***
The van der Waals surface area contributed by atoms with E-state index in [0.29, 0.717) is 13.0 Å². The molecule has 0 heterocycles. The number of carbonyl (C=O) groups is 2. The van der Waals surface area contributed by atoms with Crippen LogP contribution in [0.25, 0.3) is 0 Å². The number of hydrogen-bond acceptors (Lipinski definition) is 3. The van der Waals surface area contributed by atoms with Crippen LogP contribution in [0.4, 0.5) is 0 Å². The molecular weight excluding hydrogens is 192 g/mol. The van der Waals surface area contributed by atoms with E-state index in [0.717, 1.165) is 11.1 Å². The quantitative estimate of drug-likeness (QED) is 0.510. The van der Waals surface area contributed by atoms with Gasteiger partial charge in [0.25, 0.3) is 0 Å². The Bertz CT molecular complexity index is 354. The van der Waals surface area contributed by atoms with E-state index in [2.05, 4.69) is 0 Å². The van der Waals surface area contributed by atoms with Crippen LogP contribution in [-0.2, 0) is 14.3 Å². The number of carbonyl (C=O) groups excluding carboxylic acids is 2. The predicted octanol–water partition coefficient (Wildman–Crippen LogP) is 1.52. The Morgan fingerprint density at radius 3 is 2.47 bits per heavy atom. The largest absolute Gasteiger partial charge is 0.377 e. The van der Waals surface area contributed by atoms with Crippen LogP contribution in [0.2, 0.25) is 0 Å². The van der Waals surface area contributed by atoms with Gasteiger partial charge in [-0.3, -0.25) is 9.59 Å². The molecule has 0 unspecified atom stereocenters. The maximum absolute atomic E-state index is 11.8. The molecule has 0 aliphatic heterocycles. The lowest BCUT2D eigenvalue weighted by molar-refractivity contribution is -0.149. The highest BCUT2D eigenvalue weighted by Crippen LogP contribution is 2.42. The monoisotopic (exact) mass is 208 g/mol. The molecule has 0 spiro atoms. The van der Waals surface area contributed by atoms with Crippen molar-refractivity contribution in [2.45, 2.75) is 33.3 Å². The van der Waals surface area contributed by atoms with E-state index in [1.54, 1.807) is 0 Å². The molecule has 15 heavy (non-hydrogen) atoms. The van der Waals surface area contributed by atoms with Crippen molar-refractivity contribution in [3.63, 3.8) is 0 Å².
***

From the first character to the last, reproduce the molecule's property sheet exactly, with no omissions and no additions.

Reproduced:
The van der Waals surface area contributed by atoms with E-state index in [0.29, 0.717) is 13.0 Å². The molecule has 0 heterocycles. The number of carbonyl (C=O) groups is 2. The van der Waals surface area contributed by atoms with Crippen LogP contribution in [0.25, 0.3) is 0 Å². The number of hydrogen-bond acceptors (Lipinski definition) is 3. The van der Waals surface area contributed by atoms with Crippen LogP contribution in [0.4, 0.5) is 0 Å². The molecular weight excluding hydrogens is 192 g/mol. The van der Waals surface area contributed by atoms with E-state index in [0.717, 1.165) is 11.1 Å². The quantitative estimate of drug-likeness (QED) is 0.510. The van der Waals surface area contributed by atoms with Gasteiger partial charge in [0.25, 0.3) is 0 Å². The Bertz CT molecular complexity index is 354. The van der Waals surface area contributed by atoms with E-state index in [2.05, 4.69) is 0 Å². The van der Waals surface area contributed by atoms with Crippen LogP contribution in [-0.2, 0) is 14.3 Å². The number of carbonyl (C=O) groups excluding carboxylic acids is 2. The predicted octanol–water partition coefficient (Wildman–Crippen LogP) is 1.52. The Morgan fingerprint density at radius 3 is 2.47 bits per heavy atom. The largest absolute Gasteiger partial charge is 0.377 e. The van der Waals surface area contributed by atoms with Crippen LogP contribution in [0.2, 0.25) is 0 Å². The van der Waals surface area contributed by atoms with Gasteiger partial charge in [-0.3, -0.25) is 9.59 Å². The molecule has 0 unspecified atom stereocenters. The maximum absolute atomic E-state index is 11.8. The molecule has 0 aliphatic heterocycles. The lowest BCUT2D eigenvalue weighted by molar-refractivity contribution is -0.149. The highest BCUT2D eigenvalue weighted by Crippen LogP contribution is 2.42. The monoisotopic (exact) mass is 208 g/mol. The molecule has 0 spiro atoms. The van der Waals surface area contributed by atoms with Crippen molar-refractivity contribution in [2.45, 2.75) is 33.3 Å². The van der Waals surface area contributed by atoms with E-state index in [1.54, 1.807) is 0 Å². The molecule has 15 heavy (non-hydrogen) atoms. The van der Waals surface area contributed by atoms with Crippen molar-refractivity contribution in [3.63, 3.8) is 0 Å².